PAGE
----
27 Cockburn, ‘The Evidence for Reincarnation’, 205.

30 McClelland, Norman C., Encyclopedia of Reincarnation and Karma (Jefferson, NC: McFarland & Co., 2010), 230Google Scholar. See also Antonia Mills, ‘Reincarnation Belief among North American Indians and Inuit: Context, Distribution, and Variation’, in Mills, Antonia and Slobodin, Richard (eds), Amerindian Rebirth: Reincarnation among North American Indians and Inuit (Toronto: Toronto University Press, 1994), 1537, esp. 28–29Google Scholar.

31 Blackman, Margaret B., During My Time: Florence Edenshaw Davidson, a Haida Woman, revised edn (Seattle, WA: University of Washington Press, 1992), 145, fn. 1Google Scholar.

32 Mills, Antonia C., ‘A Comparison of Wet'suwet'en Cases of the Reincarnation Type with Gitksan and Beaver’, Journal of Anthropological Research 44 (1988), 385415, at 403CrossRefGoogle Scholar. See also Mills, Antonia, ‘Rebirth and Identity: Three Gitksan Cases of Pierced-Ear Birthmarks’, in Mills, and Slobodin, (eds), Amerindian Rebirth, 211–41, at 234Google Scholar: ‘Among the Gitksan, families practically vie to have it acknowledged that a well-beloved family member, especially a high chief, has been born among them.’

33 Mills, ‘Rebirth and Identity’, 238.

34 Williams, Problems of the Self, 8.

35 Readers familiar with Wittgenstein's later thought will recognize this conception of the interconnection between the practical use of forms of language and the sense that those forms of language have. The notion of the ‘weave’ (or ‘tapestry’: Teppich) of life, in particular, appears in various of Wittgenstein's works, such as: Philosophical Investigations, trans. Anscombe, G. E. M., 3rd edn (Oxford: Blackwell, 2001)Google Scholar, pt. 2, §i, 148e; Zettel, trans. Anscombe, G. E. M. (Berkeley: University of California Press, 1967)Google Scholar, §568; and Last Writings on the Philosophy of Psychology, vol. 1, trans. Luckhardt, C. G. and Aue, Maximilian A. E. (Oxford: Blackwell, 1982Google Scholar), §862.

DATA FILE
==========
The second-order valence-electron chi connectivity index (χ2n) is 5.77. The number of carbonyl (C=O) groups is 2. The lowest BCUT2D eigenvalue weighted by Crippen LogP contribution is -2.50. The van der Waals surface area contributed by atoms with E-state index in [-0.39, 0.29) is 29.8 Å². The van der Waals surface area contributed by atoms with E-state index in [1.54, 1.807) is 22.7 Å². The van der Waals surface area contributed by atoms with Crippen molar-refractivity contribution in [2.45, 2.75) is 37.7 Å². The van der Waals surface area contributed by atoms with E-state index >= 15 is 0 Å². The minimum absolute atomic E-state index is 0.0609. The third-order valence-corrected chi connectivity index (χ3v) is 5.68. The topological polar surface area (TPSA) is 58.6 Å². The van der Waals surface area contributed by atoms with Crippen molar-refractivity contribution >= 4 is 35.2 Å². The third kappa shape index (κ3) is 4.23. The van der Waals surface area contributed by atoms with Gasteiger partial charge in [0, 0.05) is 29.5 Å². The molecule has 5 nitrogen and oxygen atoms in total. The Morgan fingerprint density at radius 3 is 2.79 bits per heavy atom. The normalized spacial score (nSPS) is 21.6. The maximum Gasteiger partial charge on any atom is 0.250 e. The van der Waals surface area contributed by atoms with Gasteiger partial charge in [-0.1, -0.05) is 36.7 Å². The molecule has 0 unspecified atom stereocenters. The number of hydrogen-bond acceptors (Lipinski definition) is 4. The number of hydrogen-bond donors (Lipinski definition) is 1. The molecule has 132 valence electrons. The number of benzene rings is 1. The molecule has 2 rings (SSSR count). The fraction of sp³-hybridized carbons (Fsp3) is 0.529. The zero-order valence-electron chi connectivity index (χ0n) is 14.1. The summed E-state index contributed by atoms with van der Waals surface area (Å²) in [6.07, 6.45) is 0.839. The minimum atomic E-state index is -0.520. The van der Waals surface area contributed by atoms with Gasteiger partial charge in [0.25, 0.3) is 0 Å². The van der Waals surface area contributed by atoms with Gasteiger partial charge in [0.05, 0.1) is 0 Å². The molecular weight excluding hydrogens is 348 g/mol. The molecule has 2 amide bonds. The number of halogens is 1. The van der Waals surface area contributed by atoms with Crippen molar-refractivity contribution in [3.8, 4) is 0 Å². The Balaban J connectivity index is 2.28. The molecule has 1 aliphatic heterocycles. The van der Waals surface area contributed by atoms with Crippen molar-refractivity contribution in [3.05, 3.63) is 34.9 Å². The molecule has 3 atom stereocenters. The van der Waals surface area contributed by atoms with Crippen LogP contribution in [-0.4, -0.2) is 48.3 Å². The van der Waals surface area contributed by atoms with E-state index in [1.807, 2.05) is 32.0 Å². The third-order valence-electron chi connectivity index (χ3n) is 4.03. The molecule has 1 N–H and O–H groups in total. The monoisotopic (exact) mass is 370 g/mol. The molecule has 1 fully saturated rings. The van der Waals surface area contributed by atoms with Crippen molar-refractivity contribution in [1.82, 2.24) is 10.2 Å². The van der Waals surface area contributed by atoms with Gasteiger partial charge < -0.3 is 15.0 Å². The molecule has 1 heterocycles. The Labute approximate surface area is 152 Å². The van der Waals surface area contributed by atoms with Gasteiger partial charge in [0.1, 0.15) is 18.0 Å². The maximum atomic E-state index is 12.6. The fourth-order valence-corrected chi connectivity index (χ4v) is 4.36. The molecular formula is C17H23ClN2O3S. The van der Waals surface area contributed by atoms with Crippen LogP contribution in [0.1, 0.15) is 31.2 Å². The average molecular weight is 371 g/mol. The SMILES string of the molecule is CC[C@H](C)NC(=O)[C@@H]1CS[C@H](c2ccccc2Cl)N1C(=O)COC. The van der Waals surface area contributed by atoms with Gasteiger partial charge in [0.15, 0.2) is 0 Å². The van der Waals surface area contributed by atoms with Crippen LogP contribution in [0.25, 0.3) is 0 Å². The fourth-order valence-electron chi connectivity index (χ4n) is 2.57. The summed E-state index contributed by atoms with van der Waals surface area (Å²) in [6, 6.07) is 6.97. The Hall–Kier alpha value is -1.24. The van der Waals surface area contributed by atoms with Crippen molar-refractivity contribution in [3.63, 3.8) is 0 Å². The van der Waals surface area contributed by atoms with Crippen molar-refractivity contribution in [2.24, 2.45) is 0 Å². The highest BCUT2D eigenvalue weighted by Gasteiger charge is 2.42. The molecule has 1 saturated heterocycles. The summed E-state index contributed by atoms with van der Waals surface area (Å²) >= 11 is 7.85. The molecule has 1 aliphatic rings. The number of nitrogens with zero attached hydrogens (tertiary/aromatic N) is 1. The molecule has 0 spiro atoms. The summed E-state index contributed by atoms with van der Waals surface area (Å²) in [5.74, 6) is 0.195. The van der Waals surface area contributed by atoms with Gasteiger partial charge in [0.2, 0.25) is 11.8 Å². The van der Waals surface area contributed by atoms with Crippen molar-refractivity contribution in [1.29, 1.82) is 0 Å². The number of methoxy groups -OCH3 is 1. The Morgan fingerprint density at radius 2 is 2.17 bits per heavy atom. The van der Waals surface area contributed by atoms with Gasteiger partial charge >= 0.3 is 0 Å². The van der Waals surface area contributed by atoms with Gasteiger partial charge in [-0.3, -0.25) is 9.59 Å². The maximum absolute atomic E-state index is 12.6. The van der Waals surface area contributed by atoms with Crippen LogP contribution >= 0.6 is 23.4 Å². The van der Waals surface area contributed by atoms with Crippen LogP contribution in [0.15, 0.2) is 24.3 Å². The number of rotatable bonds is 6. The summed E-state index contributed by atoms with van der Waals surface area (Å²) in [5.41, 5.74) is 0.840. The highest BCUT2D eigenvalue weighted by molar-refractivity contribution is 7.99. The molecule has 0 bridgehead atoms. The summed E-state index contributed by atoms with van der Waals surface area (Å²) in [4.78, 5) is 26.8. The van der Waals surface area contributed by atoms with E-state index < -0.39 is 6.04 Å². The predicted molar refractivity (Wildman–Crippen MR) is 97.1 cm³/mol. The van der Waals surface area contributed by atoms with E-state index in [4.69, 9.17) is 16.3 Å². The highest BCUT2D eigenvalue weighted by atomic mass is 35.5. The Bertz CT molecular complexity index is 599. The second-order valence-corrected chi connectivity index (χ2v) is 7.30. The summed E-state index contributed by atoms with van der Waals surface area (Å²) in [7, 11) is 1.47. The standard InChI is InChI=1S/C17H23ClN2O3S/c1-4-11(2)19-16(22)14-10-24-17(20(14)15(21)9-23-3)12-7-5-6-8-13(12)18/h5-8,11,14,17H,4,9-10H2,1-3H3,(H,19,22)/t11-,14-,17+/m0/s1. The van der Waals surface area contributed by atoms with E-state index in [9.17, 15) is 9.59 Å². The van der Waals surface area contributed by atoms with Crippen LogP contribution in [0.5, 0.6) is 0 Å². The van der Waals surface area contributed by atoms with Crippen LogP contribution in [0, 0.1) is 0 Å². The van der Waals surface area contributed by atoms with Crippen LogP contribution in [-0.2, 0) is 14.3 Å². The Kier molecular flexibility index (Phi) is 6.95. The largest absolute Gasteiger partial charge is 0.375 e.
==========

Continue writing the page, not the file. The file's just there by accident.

36 Mills, ‘Rebirth and Identity’, 234.

37 Paramahansa Yogananda held such a belief. I shall elaborate this point shortly.

38 Yogananda, Paramahansa, Autobiography of a Yogi (Kolkata: Yogoda Satsanga Society of India, 1998), ch. 3Google Scholar, ‘The Saint with Two Bodies.’

39 Ibid., 24.

40 Ibid., 26, fn.

41 For an account of reincarnation beliefs among the Kwakiutl (or Kwakwaka'wakw), see Boas, Franz, ‘Sixth Report on the Indians of British Columbia’, Report of the Sixty-Sixth Meeting of the British Association for the Advancement of Science (London: Murray, 1896), 569–91Google Scholar, esp. 579. See also Mauzé, Marie, ‘The Concept of the Person and Reincarnation among the Kwakiutl Indians’, in Mills, and Slobodin, (eds), Amerindian Rebirth, 177–91Google Scholar, esp. 182.

42 Harkin, Michael E., ‘Person, Time, and Being: Northwest Coast Rebirth in Comparative Perspective’, in Mills, and Slobodin, (eds), Amerindian Rebirth, 192210Google Scholar, at 208, n. 2.

43 Cockburn, ‘The Evidence for Reincarnation’, 207.

44 Several such thought experiments are discussed in, for example, Noonan's, Harold W.Personal Identity, 2nd edn (London: Routledge, 2003Google Scholar). See also Paul, Ellen Frankel, Miller, Fred D. Jr, and Paul, Jeffrey (eds), Personal Identity (Cambridge: Cambridge University Press, 2005)CrossRefGoogle Scholar, esp. the chapters by Edward Feser and Martin Belzer respectively. For criticisms of these kinds of approaches to the philosophy of personal identity, see Wilkes, Kathleen V., Real People: Personal Identity without Thought Experiments (Oxford: Clarendon Press, 1988)Google Scholar.